Assessment of the influence of legitimising assisted suicide upon the frequency of its do-it-yourself equivalent is difficult to assess and disputed. There is no question that suicide (that is the bad variety) has a ripple effect and the worthwhile efforts of prevention campaigns to minimise publication of case details attests to this. As an aside, it is interesting that the most recently enacted Canadian legislation to permit euthanasia, as does its predecessor in Oregon relating to assisting at suicide, prohibits any indication of the cause of death as being suicide. Causation shall be recorded as the medical condition justifying the event (in hindsight, this may be embarrassing in the recent Canadian case of a patient whose euthanasia was approved by a court on the grounds of osteoarthritis). Perhaps it would not be reading too much into this mandated requirement to falsify death certificates
to infer that the legislative drafters sought to avert any possibility that published information on ‘good suicide’ might inspire some of the ‘bad’ variant?
The ripple effect of suicide is especially evident when the frequency of suicides within different identifiable groups is compared. Considerably augmented rates have been recorded among gaoled prisoners during the first month after release and among military personnel during the period after return from active service. The latter is currently the focus of government initiated review. Whilst considerable attention has been directed to suicide of prisoners in custody, I’m unaware of any action initiated to forestall suicide in released prisoners.
The most publicised, and in many ways the most concerning instance of the ripple effect in an identifiable group is that in Australian Indigenous communities. A series of suicides in young indigenous people in the Kimberley is currently the subject of a major coronial inquiry. In this instance, Australia is certainly not unique. It is of interest to recall the handling of this sensitive issue by those responsible for the Canadian parliamentary legislation. Groups of suicides among First Nations and Inuit communities have been subject to considerable publicity extending beyond Canada. The manner in which this potential obstacle to the passage of euthanasia legislation was handled by placating Indigenous MPs came into the media some months after the event.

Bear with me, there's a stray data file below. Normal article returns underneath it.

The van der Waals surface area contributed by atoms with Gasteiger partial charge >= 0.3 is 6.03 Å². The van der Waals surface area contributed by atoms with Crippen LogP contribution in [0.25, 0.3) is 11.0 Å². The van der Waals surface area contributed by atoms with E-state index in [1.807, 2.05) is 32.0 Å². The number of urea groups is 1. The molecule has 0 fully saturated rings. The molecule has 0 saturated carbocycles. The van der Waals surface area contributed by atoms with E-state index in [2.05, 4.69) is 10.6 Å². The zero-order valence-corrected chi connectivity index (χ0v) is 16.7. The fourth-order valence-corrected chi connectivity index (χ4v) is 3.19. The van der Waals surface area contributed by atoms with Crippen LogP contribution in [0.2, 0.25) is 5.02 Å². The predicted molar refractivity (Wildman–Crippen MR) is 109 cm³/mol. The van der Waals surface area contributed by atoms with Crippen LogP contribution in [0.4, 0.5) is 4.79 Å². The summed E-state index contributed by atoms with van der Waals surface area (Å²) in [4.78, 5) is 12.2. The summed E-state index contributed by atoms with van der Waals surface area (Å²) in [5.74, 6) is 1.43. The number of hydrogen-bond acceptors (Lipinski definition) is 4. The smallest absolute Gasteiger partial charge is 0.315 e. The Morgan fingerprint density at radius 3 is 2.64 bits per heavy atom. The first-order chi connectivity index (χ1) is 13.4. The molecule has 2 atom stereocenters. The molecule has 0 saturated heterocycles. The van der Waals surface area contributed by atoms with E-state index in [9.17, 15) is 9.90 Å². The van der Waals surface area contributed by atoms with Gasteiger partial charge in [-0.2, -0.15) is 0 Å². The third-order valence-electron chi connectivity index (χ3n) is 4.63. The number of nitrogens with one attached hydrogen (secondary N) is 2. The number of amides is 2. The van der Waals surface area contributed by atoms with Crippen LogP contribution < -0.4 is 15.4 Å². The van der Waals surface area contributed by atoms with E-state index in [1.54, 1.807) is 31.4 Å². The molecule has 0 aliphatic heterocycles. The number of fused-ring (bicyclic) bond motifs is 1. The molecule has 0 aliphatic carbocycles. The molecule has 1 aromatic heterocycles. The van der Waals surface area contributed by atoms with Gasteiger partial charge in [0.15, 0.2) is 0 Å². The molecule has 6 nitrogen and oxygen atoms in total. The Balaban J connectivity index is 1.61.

If interested in the question of coexistence of ‘good’ and ‘bad’ suicide within a jurisdiction, and especially of the status of prevention of the latter in such a situation, try googling ‘suicide prevention’ together with ‘Belgium’ or ‘Netherlands’. The results won’t detain you for too long.
Some comparison of attitudes towards suicide among young people in the Netherlands and Australia is interesting. Whilst identification of Australian students at risk of suicide and intervention strategies is a priority, their Dutch equivalents have the opportunity to participate in ‘Café Door Normaal”, (Café Euthanasia Dead Normal) an initiative undertake by the junior offshoot of the NVVE
The viability of an active suicide prevention program alongside an active system permitting ‘good’ suicide must be questionable.
Peter McCullagh is a graduate of the University of Melbourne (MD), Oxford University (D Phil) and a member of the Royal College of Physicians (MRCP Lond.). He was a member of the John Curtin School of Medicine, ANU for 35 years undertaking research on the manner in which the immune system learns to recognise self during fetal life and the implications of this process for autoimmune diseases and transplantation in adult life. Apart from immunological research articles, he has had 4 books published 3 of which deal with bioethical issues.
Good Suicide v Bad Suicide was previously published on http// thefreedomproject.com/